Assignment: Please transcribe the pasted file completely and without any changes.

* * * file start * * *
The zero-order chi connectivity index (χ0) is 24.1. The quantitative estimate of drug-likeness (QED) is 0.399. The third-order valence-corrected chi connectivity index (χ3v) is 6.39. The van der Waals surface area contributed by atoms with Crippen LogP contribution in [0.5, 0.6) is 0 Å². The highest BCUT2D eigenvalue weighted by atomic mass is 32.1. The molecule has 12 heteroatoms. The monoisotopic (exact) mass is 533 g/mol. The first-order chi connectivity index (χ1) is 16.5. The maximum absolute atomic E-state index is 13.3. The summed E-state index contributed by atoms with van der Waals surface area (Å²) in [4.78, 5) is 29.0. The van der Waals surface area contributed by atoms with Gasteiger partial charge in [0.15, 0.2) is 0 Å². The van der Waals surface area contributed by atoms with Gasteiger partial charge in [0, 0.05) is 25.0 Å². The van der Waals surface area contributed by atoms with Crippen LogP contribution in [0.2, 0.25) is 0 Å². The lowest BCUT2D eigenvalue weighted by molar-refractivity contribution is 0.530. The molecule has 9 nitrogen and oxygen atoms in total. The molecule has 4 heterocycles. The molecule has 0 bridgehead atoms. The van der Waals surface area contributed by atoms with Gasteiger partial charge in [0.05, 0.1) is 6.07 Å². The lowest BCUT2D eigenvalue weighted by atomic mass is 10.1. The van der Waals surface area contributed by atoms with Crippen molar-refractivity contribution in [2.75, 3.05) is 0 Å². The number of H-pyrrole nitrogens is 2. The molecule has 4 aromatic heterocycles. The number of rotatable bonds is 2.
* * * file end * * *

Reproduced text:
The zero-order chi connectivity index (χ0) is 24.1. The quantitative estimate of drug-likeness (QED) is 0.399. The third-order valence-corrected chi connectivity index (χ3v) is 6.39. The van der Waals surface area contributed by atoms with Crippen LogP contribution in [0.5, 0.6) is 0 Å². The highest BCUT2D eigenvalue weighted by atomic mass is 32.1. The molecule has 12 heteroatoms. The monoisotopic (exact) mass is 533 g/mol. The first-order chi connectivity index (χ1) is 16.5. The maximum absolute atomic E-state index is 13.3. The summed E-state index contributed by atoms with van der Waals surface area (Å²) in [4.78, 5) is 29.0. The van der Waals surface area contributed by atoms with Gasteiger partial charge in [0.15, 0.2) is 0 Å². The van der Waals surface area contributed by atoms with Gasteiger partial charge in [0, 0.05) is 25.0 Å². The van der Waals surface area contributed by atoms with Crippen LogP contribution in [0.2, 0.25) is 0 Å². The lowest BCUT2D eigenvalue weighted by molar-refractivity contribution is 0.530. The molecule has 9 nitrogen and oxygen atoms in total. The molecule has 4 heterocycles. The molecule has 0 bridgehead atoms. The van der Waals surface area contributed by atoms with Gasteiger partial charge in [0.05, 0.1) is 6.07 Å². The lowest BCUT2D eigenvalue weighted by atomic mass is 10.1. The van der Waals surface area contributed by atoms with Crippen molar-refractivity contribution in [2.75, 3.05) is 0 Å². The number of H-pyrrole nitrogens is 2. The molecule has 4 aromatic heterocycles. The number of rotatable bonds is 2.